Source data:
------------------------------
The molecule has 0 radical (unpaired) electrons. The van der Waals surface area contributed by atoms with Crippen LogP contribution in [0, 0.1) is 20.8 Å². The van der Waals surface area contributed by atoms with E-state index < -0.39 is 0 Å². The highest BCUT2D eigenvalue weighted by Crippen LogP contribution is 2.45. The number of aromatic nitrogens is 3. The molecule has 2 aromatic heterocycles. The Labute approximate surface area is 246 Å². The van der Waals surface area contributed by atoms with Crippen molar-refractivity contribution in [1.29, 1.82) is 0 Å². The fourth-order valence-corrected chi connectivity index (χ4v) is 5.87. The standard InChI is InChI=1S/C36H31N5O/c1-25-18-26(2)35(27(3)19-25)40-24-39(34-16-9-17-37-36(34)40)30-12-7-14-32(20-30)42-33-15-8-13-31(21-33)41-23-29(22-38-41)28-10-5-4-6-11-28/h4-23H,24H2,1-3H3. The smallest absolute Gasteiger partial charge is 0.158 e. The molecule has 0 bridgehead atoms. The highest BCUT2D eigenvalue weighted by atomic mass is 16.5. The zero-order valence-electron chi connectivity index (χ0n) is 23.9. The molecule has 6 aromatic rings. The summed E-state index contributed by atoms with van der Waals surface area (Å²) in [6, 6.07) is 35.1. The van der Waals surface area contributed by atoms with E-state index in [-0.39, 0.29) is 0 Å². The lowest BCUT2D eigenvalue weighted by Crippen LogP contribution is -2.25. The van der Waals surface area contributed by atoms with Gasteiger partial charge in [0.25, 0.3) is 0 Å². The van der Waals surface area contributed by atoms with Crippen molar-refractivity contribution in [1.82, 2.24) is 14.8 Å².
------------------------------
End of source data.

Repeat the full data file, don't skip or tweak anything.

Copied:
The molecule has 0 radical (unpaired) electrons. The van der Waals surface area contributed by atoms with Crippen LogP contribution in [0, 0.1) is 20.8 Å². The van der Waals surface area contributed by atoms with E-state index < -0.39 is 0 Å². The highest BCUT2D eigenvalue weighted by Crippen LogP contribution is 2.45. The number of aromatic nitrogens is 3. The molecule has 2 aromatic heterocycles. The Labute approximate surface area is 246 Å². The van der Waals surface area contributed by atoms with Crippen molar-refractivity contribution in [1.29, 1.82) is 0 Å². The fourth-order valence-corrected chi connectivity index (χ4v) is 5.87. The standard InChI is InChI=1S/C36H31N5O/c1-25-18-26(2)35(27(3)19-25)40-24-39(34-16-9-17-37-36(34)40)30-12-7-14-32(20-30)42-33-15-8-13-31(21-33)41-23-29(22-38-41)28-10-5-4-6-11-28/h4-23H,24H2,1-3H3. The smallest absolute Gasteiger partial charge is 0.158 e. The molecule has 0 bridgehead atoms. The highest BCUT2D eigenvalue weighted by atomic mass is 16.5. The zero-order valence-electron chi connectivity index (χ0n) is 23.9. The molecule has 6 aromatic rings. The summed E-state index contributed by atoms with van der Waals surface area (Å²) in [6, 6.07) is 35.1. The van der Waals surface area contributed by atoms with E-state index in [-0.39, 0.29) is 0 Å². The lowest BCUT2D eigenvalue weighted by Crippen LogP contribution is -2.25. The van der Waals surface area contributed by atoms with Gasteiger partial charge in [0.25, 0.3) is 0 Å². The van der Waals surface area contributed by atoms with Crippen molar-refractivity contribution in [1.82, 2.24) is 14.8 Å².